Transcript Edited for Clarity
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Transcript:

Javier Pinilla-Ibarz, MD, PhD:
The NILSt trial tried to address the success rate of discontinuation of nilotinib after at least 2 years of complete molecular response, or what we call pCR, of more than 4.5 log reduction. In this trial, the success rate of discontinuation is close to 60%; in this case, 58.9%. And this once again has reproduced the same data that other trials have been demonstrating in the last 5 years.

The NILSt trial, once again putting in the study of treatment discontinuation, has reproduced what we have already previously seen in many other trials. Discontinuation after at least 2 years of MR 4.5, or what we call complete molecular response, is something that may be feasible. In terms of how many patients really successfully discontinue, I think we see the same percentage after a first- or second-generation TKI. And we are talking about numbers between 40% and 60%, depending on the population that we study. It is very interesting that we thought of second-generation TKIs maybe having higher rates of success, but what is really important to really point out is that although we see the same percentage of treatment failure discontinuation success, the pool of patients that can be discontinued is larger, or at least is doubled ,when we compare a frontline or first-generation TKI with a second-generation TKI.

The D-STOP trial is another Japanese trial that tried to address the discontinuation or the success of discontinuation in patients treated with dasatinib. The interesting aspect of this trial is it also tried to address if any specific population of lymphocyte that has been associated with some of the effects of dasatinib has any relation with the success of discontinuations. Once again—and as we have seen in multiple previous trials with imatinib or with nilotinib—very interestingly, we see a success rate of around 60% of the year. It’s true, also, that most of the failures or the molecular relapses that have been seen in this and other trials happen in the first 6 months. In fact, almost 80% of the patients will relapse shortly after. But there is a small percentage of patients that may have late relapses. Once again, the results of this trial confirm the possibility to discontinue patients, in this case with dasatinib, but very, very similar to the data that have been obtained on nilotinib as well as with imatinib.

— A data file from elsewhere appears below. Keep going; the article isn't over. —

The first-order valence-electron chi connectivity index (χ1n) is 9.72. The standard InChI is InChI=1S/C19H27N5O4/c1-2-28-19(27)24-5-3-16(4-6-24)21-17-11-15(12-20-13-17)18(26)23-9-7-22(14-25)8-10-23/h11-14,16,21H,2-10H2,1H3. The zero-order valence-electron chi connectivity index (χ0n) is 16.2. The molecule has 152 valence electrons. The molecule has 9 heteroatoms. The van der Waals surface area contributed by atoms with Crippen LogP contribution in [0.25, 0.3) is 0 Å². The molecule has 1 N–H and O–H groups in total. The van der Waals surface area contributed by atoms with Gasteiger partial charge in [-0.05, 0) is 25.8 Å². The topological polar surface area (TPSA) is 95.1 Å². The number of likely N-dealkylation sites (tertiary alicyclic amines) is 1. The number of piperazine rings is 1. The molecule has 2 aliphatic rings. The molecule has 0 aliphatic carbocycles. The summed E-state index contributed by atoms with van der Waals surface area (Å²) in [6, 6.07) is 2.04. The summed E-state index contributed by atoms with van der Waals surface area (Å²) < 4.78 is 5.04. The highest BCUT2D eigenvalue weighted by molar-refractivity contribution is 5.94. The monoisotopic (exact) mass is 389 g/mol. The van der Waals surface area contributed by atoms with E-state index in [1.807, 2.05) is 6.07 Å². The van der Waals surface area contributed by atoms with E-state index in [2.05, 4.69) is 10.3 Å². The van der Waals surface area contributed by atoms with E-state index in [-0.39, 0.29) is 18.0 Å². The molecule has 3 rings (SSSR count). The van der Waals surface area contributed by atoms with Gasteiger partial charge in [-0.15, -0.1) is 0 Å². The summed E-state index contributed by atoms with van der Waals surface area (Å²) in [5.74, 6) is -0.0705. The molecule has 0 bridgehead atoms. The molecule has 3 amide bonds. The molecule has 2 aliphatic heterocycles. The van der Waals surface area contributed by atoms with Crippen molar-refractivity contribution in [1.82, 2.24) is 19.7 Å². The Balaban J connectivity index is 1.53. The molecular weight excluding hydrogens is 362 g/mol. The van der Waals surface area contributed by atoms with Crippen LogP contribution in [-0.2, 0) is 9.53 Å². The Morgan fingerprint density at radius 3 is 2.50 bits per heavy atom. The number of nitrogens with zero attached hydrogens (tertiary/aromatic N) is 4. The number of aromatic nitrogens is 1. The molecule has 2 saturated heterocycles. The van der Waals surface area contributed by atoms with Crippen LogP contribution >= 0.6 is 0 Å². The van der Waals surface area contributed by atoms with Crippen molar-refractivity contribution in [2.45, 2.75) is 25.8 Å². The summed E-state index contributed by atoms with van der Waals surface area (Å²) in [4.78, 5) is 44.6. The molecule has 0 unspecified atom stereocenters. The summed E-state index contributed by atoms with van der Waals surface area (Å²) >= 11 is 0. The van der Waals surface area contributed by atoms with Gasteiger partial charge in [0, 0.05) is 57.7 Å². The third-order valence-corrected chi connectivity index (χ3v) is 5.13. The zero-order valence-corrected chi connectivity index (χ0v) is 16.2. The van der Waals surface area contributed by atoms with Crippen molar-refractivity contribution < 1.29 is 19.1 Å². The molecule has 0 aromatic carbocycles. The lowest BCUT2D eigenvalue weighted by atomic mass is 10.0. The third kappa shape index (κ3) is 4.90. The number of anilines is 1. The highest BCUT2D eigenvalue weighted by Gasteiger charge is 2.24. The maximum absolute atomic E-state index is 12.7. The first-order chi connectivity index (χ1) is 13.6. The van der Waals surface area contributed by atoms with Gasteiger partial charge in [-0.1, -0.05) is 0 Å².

The monitoring of patients after treatment cessation is quite important. In fact, it’s fundamental to guarantee the safety of our patients while we try these interventions. The guidelines, like the NCCN guidelines and the other trial that has been performed in France and other parts of the world always recommend to have a monthly pCR for the first 6 months to intervene early. In this case, the reason of intervention will be the loss of MMR or, in this case, pCR of more than 0.1%. That will be the threshold in which we need to start therapy with TKI, most of the time with the same TKI. And most of those patients will recover the same response that they had before. After 6 months of monthly follow-up, we try to extend this period of time to every 2 months. This is defined in between 6 and 12 months. And after this time, and the patient still successfully discontinues with the lack of relapse, we can go to the 3 months. And of course, later on, we can start to space them. However, it’s important to point out that those patients should be followed even for longer periods of times because there have been late relapses described. I think with a pCR test, we should, or we can, avoid these late, late relapses.

Transcript Edited for Clarity